Texas execution exposes death penalty racism

Texas has shown the world that this racist state should not be in the business of killing. Quintin Jones, an African American man, was denied clemency by the Texas Board of Pardons and Gov. Greg Abbott and was legally lynched at 6:40 p.m., May 19.

Jones’ clemency appeal was quite similar to that of a white man, Thomas Whitaker, who was granted clemency after planning to murder family members for insurance money.  His father survived the shootings, forgave him and successfully fought to stop his execution.

Jones also killed a family member and had family members forgive him and support his clemency appeal. But Jones’ family was not from a wealthy suburb; they weren’t college-educated, and they weren’t white.

Just hours after Abbott gave an emotional speech about the sanctity of life and signed a bill outlawing abortion after six weeks, he placed no value on Jones’ life and allowed the execution to happen.

Michael Mowla, Jones’ attorney, filed an appeal in federal court accusing the Board of Pardons of inconsistent rulings. In 2018, the board had unanimously ruled in favor of clemency for Whitaker, but last week ruled unanimously to deny clemency for Jones.

“The lack of consistency in the application of grounds for clemency — where clemency was recommended and granted for Whitaker, who is white, and rejected for Mr. Jones, who is Black — presents a legally cognizable claim that Mr. Jones’ race played an impermissible role in the Board’s denial of his application for clemency,” the filing said.

Texas has carried out 571 executions since reinstating the death penalty in 1976. Since its first execution in 1982, Texas has held more executions in this so-called modern era than any other jurisdiction in the Western Hemisphere.

Media witnesses excluded 

The media has been present and witnessed every one of these executions except Jones’. For some inexplicable reason, the prison administration and the execution team “forgot” to let the media know that they could proceed to the execution chamber.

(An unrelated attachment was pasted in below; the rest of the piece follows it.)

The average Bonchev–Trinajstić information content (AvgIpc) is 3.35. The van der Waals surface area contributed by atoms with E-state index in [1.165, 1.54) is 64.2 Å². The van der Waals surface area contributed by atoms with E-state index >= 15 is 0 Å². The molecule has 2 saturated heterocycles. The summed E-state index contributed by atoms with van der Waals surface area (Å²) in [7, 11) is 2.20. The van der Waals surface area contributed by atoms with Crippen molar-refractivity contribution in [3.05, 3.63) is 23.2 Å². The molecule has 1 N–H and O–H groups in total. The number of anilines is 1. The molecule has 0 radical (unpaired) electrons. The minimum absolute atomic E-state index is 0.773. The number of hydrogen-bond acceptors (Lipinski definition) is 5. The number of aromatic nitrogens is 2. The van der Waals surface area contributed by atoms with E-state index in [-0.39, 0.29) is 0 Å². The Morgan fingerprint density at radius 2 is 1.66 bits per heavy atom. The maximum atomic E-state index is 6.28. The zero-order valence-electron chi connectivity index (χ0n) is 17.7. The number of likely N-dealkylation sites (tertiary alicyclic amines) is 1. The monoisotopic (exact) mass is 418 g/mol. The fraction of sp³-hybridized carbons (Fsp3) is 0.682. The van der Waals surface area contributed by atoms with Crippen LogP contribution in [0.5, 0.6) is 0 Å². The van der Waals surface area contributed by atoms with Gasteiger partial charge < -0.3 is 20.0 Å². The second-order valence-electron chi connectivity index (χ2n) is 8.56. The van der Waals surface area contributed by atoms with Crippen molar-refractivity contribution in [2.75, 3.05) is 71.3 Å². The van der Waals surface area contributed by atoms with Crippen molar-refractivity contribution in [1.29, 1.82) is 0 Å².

Texas procedures allow five media reporters into the witness room for each execution. Two of the five seats are reserved for the Associated Press and the local Huntsville Item.

“In case you’re wondering why witnesses matter, know that on a regular basis TDCJ does not fully report what the condemned says. Most of the executions I witnessed, the prisoners have said, ‘it burned.’ TDCJ never reports that. One shook from Parkinson’s tremors as he died. TDCJ denied it,” said reporter Keri Blakinger with The Marshall Project.

Anti-death penalty activist Sister Helen Prejean tweeted: “Due to the lack of media witnesses, we have no idea what happened during the execution, no idea if anything went wrong and no idea if protocols were followed. If a mistake this basic can so easily occur, then what kinds of other serious mistakes are happening every time Texas chooses to kill?

“This is why we can never trust the government with the power to kill. All of this is especially disturbing in light of repeated botched executions around the United States. Media witnesses give an unbiased perspective on what happened.”

In a May 20 press release, Robert Dunham, director of the Death Penalty Information Center, wrote: “Letting media witnesses in to see an execution isn’t hard. If a state can’t get that right, there really isn’t anything else in the process — short of executing the wrong person — that it can’t get wrong.

“Over and over again, state and federal officials have offered sanitized descriptions of problematic executions that are plainly inconsistent with what media witnesses have observed and reported to the public. With a policy so saturated by secrecy and official misinformation, ‘Trust me, I’m the government’ is no longer an acceptable option.”

‘Plate of food for the soul’

As he lay on the execution gurney, Jones thanked all those who had supported him over the years, including his Aunt Maddie, his twin brother and his friend Angie Agapetus, who visited him several times a month for over 11 years. Jones said: “I was so glad to leave this world a better, more positive place. It’s not an easy life with all the negativities. Love all my friends and all the friendships that I have made. They are like the sky. It is all part of life, like a big full plate of food for the soul. I hope I left everyone a plate of food full of happy memories, happiness and no sadness.”

What activists must fight for is no executions, no death rows, no racist cops and no racist courts. The whole system must be overturned and replaced with a just system that truly values all life. Being pro-life means an end to killer cops, an end to prisons as we know them and an end to injustice to our class. We deserve no less.


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